WASHINGTON (AP) — A retired high-ranking naval officer honored for his valor during the Sept. 11 attacks on the Pentagon is being tried for a third time on allegations he exaggerated his injuries to get money from the victims compensation fund.
Retired Cmdr. Charles Coughlin got $331,034 from the fund set up by Congress in the wake of the attacks. But prosecutor Susan Menzer told jurors today in opening arguments that Coughlin sought to take advantage of the country's generosity by filing a false claim. Coughlin's attorney John Bourgeois denied the allegations and described Coughlin as a hero who helped his fellow victims in the attacks.
Coughlin was first tried in 2009 along with his wife, also accused of making a false claim to the fund in support of her husband's application. The jury found Charles Coughlin not guilty on three mail fraud counts, but couldn't agree on a verdict on four counts against him or the charge against his wife.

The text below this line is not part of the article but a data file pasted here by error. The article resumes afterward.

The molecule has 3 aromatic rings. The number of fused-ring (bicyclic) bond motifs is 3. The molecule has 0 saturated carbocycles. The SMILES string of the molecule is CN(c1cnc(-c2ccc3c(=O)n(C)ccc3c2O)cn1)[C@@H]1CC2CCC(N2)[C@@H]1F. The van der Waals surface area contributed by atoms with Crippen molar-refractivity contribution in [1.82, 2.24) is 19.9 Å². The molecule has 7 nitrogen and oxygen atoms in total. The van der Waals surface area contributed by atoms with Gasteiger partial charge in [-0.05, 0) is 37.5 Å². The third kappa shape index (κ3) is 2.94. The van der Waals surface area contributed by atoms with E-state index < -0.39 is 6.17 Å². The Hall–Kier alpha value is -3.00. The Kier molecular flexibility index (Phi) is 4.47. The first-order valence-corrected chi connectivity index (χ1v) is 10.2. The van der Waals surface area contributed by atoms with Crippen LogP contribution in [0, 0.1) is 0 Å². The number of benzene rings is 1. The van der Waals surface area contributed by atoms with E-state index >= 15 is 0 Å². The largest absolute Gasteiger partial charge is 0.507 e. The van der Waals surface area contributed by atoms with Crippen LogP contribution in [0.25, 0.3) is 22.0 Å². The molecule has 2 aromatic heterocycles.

Prosecutors dropped the case against Sabrina Coughlin but put Charles Coughlin on trial again a few months later on the remaining four counts. But in the midst of that trial, a Supreme Court decision came down changing the standard for retrying defendants after a hung jury, eliminating two remaining mail-fraud counts against him.
Coughlin is now being tried again on the two surviving charges of making a false claim and theft of public money.